The opening article in this week’s reading list is a great reminder that even data infrastructure is about people. You can have the greatest infrastructure and tools but if users are not compelled that it’s solving their problems and if it’s not easy-to-use, it will always be bypassed and result in a patchwork of solutions.
This week’s list is — hopefully — ‘aggressively helpful’, fair and also a bit nostalgic.
I’ve read a lot about data infrastructure this week. Every time I dig a bit deeper, I’m amazed by the number of new tools. How can one keep up with all the development? And not even hands on, just knowing what’s out there?
Beyond that, an article about the importance of the CDO role and one about data literacy made it on the list today.
Data is increasingly important for business success. Companies are spending greatly on data infrastructure and data professionals alike. Yet, leading opinion-makers are warning that it might not be enough.
Data literacy — the ability to read, work with, analyse and communicate with data — is lacking in the majority of organisations. As a consequence, these organisations are not able to fully use the vital business resource of data to their business advantage. Leading voices are now advising on how to assess data literacy and how to boost it.
There are many initiatives aiming at training people to become data literate…
The week has brought some interesting news in the world of data. First, Belgian start-up Soda — building a data monitoring tool — has raised $11.5 million in the series A funding, which is great news for the growing data quality space. Likewise, Databricks closed their $1 billion round G resulting in a mind-boggling $28 billion valuation (with $425M ARR!!). And finally, the new CEO of Amazon will be the current head of AWS.
It is a pleasing reassurance of the importance of data on the scale of small start-ups, large tech companies plus the massive ones!
Moving on, what…
Predictably, most of the reading I did this week came through two sources: (1) what others were sharing (on LinkedIn, Twitter, newsletters or directly with me); and (2) what I read when preparing for work-related projects. I generally like to combine these because the first usually widens my horizons and the second deepens my understanding.
Can you tell, which article came from which source?
Chief data scientists are typically recruited from a pool of talented data scientists. And though the transition from talented to chief sounds like a small and logical step, the role is very different.
Data scientists are solving problems in the front line. Every day they are sharpening their technical, coding, problem-solving and communication skills. Some aspire to become chief data scientists. And when they finally get the position, they are amazed by how different the new role is.
Personally, I struggled with not building models, learning new technologies, studying new methods and trying them out all day, every day. I…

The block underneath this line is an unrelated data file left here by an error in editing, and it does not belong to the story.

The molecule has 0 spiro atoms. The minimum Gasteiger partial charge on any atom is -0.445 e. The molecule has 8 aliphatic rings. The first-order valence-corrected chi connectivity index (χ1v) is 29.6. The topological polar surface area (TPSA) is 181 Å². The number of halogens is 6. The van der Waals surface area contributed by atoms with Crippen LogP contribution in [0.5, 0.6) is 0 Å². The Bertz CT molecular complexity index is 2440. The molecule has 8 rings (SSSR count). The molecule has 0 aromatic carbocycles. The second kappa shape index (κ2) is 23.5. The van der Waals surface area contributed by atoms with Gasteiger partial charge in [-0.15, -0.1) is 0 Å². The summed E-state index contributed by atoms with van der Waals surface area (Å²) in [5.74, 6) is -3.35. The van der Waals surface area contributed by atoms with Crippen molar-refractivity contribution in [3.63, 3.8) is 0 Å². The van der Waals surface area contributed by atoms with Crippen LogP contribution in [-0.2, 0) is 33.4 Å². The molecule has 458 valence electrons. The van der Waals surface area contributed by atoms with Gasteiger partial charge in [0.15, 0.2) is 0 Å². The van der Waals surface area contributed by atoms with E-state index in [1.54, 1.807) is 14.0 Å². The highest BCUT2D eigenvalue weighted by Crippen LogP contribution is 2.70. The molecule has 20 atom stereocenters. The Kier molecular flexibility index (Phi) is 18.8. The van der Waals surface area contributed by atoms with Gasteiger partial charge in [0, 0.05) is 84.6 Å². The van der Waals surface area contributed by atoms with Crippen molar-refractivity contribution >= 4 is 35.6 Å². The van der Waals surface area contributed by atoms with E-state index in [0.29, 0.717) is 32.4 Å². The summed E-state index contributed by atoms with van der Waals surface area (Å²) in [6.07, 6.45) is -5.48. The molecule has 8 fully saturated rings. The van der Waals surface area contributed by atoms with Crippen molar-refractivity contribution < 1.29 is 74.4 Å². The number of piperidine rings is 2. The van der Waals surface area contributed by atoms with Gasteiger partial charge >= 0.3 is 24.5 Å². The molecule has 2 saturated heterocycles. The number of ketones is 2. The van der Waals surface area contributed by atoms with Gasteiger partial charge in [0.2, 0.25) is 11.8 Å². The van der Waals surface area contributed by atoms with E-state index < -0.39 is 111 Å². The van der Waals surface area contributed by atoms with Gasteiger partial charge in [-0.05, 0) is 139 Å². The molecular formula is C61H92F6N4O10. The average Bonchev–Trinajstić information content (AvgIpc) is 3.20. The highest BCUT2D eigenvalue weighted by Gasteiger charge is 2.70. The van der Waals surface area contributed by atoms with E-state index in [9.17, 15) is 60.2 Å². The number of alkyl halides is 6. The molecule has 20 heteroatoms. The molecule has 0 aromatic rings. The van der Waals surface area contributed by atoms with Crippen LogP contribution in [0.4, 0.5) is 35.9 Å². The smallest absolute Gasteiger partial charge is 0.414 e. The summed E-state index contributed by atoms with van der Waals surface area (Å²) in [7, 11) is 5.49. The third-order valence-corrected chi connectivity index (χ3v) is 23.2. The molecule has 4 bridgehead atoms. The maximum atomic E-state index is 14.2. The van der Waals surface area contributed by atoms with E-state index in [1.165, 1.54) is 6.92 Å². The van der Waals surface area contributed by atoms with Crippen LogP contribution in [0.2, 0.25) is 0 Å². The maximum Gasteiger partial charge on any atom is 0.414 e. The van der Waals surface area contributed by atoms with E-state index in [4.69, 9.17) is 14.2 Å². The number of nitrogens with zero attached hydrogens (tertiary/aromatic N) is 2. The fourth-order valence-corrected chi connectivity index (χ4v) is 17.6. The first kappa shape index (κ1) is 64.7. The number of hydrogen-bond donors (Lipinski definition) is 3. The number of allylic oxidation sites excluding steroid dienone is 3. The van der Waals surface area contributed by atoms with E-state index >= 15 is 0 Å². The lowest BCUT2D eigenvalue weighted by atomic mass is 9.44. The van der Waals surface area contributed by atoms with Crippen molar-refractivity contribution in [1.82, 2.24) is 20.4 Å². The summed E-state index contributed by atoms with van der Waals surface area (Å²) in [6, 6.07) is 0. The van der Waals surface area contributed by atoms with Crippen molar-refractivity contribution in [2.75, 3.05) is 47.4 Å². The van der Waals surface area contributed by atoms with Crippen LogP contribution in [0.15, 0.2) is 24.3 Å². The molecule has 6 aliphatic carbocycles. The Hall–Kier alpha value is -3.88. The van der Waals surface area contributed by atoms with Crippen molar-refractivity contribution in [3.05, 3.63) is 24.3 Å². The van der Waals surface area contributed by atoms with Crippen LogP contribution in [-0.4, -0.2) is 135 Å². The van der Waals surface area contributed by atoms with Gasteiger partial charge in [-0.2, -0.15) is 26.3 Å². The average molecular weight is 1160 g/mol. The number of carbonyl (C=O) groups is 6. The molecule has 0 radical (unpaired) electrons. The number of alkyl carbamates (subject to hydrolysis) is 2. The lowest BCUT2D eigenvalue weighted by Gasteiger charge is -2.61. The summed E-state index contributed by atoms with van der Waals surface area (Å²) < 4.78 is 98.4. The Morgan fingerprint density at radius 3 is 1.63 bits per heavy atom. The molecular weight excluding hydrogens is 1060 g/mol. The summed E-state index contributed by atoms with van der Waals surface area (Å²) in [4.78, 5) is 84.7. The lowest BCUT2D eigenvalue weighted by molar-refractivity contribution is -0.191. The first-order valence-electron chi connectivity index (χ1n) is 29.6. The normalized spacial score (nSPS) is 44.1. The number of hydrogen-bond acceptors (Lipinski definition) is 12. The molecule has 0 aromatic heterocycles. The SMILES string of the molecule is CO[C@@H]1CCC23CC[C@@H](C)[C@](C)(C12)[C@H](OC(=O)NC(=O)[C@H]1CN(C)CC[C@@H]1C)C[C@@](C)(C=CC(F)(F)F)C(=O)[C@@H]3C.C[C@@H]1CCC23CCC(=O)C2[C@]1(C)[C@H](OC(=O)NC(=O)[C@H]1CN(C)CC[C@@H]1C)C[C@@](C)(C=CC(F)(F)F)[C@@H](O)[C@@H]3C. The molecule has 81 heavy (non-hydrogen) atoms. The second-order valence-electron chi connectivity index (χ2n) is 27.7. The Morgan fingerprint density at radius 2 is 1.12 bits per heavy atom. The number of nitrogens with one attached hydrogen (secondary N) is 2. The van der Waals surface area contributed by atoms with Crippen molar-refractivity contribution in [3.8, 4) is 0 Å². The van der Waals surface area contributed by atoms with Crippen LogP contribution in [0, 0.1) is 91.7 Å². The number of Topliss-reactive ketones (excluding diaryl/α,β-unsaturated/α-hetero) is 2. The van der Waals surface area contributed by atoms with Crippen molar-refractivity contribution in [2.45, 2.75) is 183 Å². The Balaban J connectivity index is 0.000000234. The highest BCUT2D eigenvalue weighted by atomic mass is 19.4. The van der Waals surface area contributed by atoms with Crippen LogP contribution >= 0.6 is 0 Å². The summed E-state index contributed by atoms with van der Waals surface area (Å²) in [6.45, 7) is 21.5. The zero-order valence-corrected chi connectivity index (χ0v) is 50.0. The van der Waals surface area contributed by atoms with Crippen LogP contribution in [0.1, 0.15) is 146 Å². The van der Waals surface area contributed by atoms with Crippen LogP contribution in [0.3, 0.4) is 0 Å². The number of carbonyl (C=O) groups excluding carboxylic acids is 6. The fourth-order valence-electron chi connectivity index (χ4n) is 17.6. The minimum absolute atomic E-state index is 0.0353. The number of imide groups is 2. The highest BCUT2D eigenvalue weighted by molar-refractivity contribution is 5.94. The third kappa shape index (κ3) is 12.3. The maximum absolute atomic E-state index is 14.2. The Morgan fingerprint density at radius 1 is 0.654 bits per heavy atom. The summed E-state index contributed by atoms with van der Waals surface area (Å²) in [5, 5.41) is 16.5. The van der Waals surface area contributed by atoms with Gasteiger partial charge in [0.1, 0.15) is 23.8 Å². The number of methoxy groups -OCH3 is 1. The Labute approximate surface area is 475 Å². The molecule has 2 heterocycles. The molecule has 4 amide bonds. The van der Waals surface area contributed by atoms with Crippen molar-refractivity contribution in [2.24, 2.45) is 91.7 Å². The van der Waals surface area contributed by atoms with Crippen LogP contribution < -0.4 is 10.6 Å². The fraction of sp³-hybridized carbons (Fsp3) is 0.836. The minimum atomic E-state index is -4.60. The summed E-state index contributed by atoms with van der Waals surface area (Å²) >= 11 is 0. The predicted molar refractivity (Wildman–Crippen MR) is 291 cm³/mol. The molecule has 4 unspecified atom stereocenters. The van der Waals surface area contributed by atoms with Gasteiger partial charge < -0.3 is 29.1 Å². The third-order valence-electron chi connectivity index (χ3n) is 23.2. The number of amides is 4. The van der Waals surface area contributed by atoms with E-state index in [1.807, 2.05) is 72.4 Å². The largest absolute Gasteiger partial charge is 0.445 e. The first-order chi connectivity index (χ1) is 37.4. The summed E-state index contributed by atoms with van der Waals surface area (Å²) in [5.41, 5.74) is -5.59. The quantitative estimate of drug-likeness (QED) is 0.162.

I saw the image above in a blog post by Sandeep Uttamchandani about examples of what can go wrong in a machine learning project. People often read these articles as funny anecdotes that can never happen to them. Machine learning projects usually require significant investment (talent, time, and technology). Accordingly, it would be a mistake to think that the probability of making a mistake is more important than what would be its consequences.
Also, I subscribed to yet another newsletter — Machine Learning Ops Roundup. Check it out if MLOps is of interest to you.
But now, let’s get into…
My week, apart from being extremely busy, was epitomised by data visualisations. Until this week, I’d found most of the visualisations I enjoyed either through The Big Picture, FiveThirtyEight or randomly. Whereas, I stumbled across the visualisation of 645 hours of watching series! It is noteworthy for two reasons. Firstly, it reminded me how lucky I have been with Covid-restrictions in Switzerland having spent almost the same time on my bike last year. But more importantly, it navigated me to new sources of great data visualisations — @VeryData_365, #MakeoverMonday and the whole community around it.
Other topics on this week’s…
Data is powering our economy. Businesses are using data to make better decisions, refine operations and create new revenue streams. Or are they?
Companies are certainly amassing vast amounts of data every day. Whilst the number (and variety) of data professionals on their payrolls is growing each year. Yet, data technology isn’t for free — as skyrocketing revenues from the large tech companies attest.
First week of the year. Everyone is back from holidays full of energy and ideas. People around me are querying which new technologies were identified as ‘to watch’ in 2021. And, everybody is launching their plans for the year ahead. I sincerely wish we will all be able to follow our intentions as much as possible and not get punched in the face by everyday reality too quickly.
But it will happen, as it does every year. So, don’t be surprised!
A bit of everything this week; enjoy the variety of topics or pick based on your interests.